Memoir Remix: The Last of the Reading Work

A nice thing about sharing our remix of our Memoir Study here at Moving Writers has been that it’s been very much a reflective act for me. We’ve just wrapped the semester, and some elements of our memoir work came in as the semester ended.

What’s funny about what I’m sharing this time is that this post feels almost like an obligation. See, the pieces I’ve already shared, as well as the forthcoming post about writing memoir, are cool. In my head, I call this kind of stuff “showcase projects” – you know, the ones that make people curious, the ones you can show off easily. The ones that make other projects feel less interesting.

That being said, the final two pieces that I’ll share from our work while reading memoirs are ones that matter to me. When we sat down and discussed the things we wanted students to  explore in reading a memoir, these were definitely things that we felt mattered.

In response to the Broken Piece, I really felt it was important to highlight the high point, the triumph of the subject of the memoir. This kind of balance is important when we study texts, especially considering that in memoir, it often feels like the stuff that really matters comes from the adversity. So, we decided to assign The Triumph.

Much like was done with the Broken Piece, students were asked to note significant scenes, in this case, ones that represented the high points in the person’s story. They needed to justify a moment as the highest point, and share this triumph. Since we had been rolling with pieces that had a visual aspect to them, we continued this.


via a Josh Hamilton fansite

I’m a movie buff, so I’ve noticed, like you likely have, that in autobiographical films, it is often the triumph that is featured. We made the creation of a movie poster one of the options for this task. Students were asked to put together a suitable visual for a movie poster, highlighting the triumph. They were also tasked with creating a tagline for this “movie,” that spoke of the triumph. We looked at a poster like the one for Remember The Titans, which bore the tagline “History is written by the winners.” We talked about the fact that had that team had a losing season, this story might not have the same resonance. The imagery and the tagline combined share the idea of the triumph. The poster for Alive is perhaps even better at modelling The Triumph, as the tagline, “They overcame the impossible by doing the unthinkable” focuses on the survival of these young men, with but a slight hint at how they survived.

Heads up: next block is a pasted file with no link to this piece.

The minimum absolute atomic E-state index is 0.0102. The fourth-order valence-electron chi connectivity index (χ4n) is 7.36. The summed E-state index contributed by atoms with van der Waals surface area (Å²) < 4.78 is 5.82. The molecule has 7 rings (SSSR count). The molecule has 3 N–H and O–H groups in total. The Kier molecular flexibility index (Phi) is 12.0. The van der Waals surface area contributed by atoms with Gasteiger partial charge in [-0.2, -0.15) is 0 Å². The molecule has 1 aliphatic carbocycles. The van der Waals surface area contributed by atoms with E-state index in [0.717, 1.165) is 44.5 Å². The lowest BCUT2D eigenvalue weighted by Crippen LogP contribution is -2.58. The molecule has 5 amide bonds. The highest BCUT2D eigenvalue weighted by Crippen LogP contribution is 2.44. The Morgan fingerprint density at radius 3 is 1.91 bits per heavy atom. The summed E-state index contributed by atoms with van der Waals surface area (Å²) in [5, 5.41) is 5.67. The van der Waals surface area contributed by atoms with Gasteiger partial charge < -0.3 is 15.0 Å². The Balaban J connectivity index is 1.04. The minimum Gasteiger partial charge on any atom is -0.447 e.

In the interests of offering choice, we talked about how the clichéd motivational poster offers many of the similar things that a movie poster does, but in what is perhaps a more clearly structured form. The expectation was largely the same, imagery and writing that highlights the triumph. Students were encouraged to use a quote from the novel that emphasized the triumph.

We also wanted the students to note the craft of the writing. I’m always asking students to be on the lookout for lines that “pop,” or for lines that resonate. An idea I’ve used many times is the Sketchquote. Borrowed from Amy Burvall, co-author of Intention, the Sketchquote asks students to pair a quote from the text with imagery. In the spirit of that book, we focused on the idea more so than the execution. While there will always be artists in the class who will create beautiful works of arts featuring their chosen quotes, there will also be some clunky Photoshopping of strong ideas. The focus is put on how the student thinks the quote they’ve chosen could be emphasized using visuals. As well, at the core is a discussion around the choice of quote. Was it chosen because of the craft the writer used? Is the quote one that encapsulates the essence of the memoir? Is it inspiring? Is it heartbreaking? What made the quote one that the students chose to focus upon, and ultimately share? This might be the most overt analysis of literary merit in this whole memoir study, and the fact that it is done through an act of creativity, in my opinion, is pretty cool.

These two pieces finish up the things that we had students do as they read a memoir. Our intent was that they focused on the core of the memoir, the things we really wanted them to consider in their study. We also felt that a variety of creative expressions was preferable to the memoir literary analysis papers that we had been reading for years. As I stated at the outset, we liked our assignments previous, but felt that we could get the same elements from the students in a more creative, and more engaging fashion. As I reflect upon things, I’m confident that we have a solid start at this, and we’ll no doubt find ourselves again, notebooks opening, tweaking this further.

What have you revisited and revamped lately? What do you do with the parts of your units and projects that aren’t as cool as the others? If you were remixing our memoir study, what would you suggest? 

Leave a comment below or find me on Twitter @doodlinmunkyboy!


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